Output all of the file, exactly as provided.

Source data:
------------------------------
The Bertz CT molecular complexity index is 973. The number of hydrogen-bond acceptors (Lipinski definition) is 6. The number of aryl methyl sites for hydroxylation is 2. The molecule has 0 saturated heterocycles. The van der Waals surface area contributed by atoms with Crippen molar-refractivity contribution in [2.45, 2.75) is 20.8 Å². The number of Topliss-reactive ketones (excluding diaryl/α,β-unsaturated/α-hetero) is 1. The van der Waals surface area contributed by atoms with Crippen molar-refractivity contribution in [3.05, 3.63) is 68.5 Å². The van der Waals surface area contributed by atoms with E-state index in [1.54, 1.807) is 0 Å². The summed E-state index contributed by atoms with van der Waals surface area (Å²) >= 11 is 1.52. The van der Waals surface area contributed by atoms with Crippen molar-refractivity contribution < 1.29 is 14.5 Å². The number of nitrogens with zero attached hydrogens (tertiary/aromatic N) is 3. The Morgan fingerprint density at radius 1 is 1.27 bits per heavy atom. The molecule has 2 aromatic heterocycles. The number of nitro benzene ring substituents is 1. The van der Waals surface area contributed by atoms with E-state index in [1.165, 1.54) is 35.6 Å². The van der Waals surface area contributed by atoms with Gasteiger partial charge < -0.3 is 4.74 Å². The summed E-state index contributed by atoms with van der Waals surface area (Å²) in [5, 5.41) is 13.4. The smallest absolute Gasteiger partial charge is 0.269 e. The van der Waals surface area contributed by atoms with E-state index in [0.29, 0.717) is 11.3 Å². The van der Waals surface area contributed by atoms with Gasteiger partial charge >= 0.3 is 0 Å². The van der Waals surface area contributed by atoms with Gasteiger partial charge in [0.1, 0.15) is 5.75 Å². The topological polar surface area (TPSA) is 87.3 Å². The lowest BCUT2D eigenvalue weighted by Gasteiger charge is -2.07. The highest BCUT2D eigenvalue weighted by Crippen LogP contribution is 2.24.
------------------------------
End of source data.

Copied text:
The Bertz CT molecular complexity index is 973. The number of hydrogen-bond acceptors (Lipinski definition) is 6. The number of aryl methyl sites for hydroxylation is 2. The molecule has 0 saturated heterocycles. The van der Waals surface area contributed by atoms with Crippen molar-refractivity contribution in [2.45, 2.75) is 20.8 Å². The number of Topliss-reactive ketones (excluding diaryl/α,β-unsaturated/α-hetero) is 1. The van der Waals surface area contributed by atoms with Crippen molar-refractivity contribution in [3.05, 3.63) is 68.5 Å². The van der Waals surface area contributed by atoms with E-state index in [1.54, 1.807) is 0 Å². The summed E-state index contributed by atoms with van der Waals surface area (Å²) >= 11 is 1.52. The van der Waals surface area contributed by atoms with Crippen molar-refractivity contribution < 1.29 is 14.5 Å². The number of nitrogens with zero attached hydrogens (tertiary/aromatic N) is 3. The Morgan fingerprint density at radius 1 is 1.27 bits per heavy atom. The molecule has 2 aromatic heterocycles. The number of nitro benzene ring substituents is 1. The van der Waals surface area contributed by atoms with E-state index in [1.165, 1.54) is 35.6 Å². The van der Waals surface area contributed by atoms with Gasteiger partial charge < -0.3 is 4.74 Å². The summed E-state index contributed by atoms with van der Waals surface area (Å²) in [5, 5.41) is 13.4. The smallest absolute Gasteiger partial charge is 0.269 e. The van der Waals surface area contributed by atoms with E-state index in [0.29, 0.717) is 11.3 Å². The van der Waals surface area contributed by atoms with Gasteiger partial charge >= 0.3 is 0 Å². The van der Waals surface area contributed by atoms with Gasteiger partial charge in [0.1, 0.15) is 5.75 Å². The topological polar surface area (TPSA) is 87.3 Å². The lowest BCUT2D eigenvalue weighted by Gasteiger charge is -2.07. The highest BCUT2D eigenvalue weighted by Crippen LogP contribution is 2.24.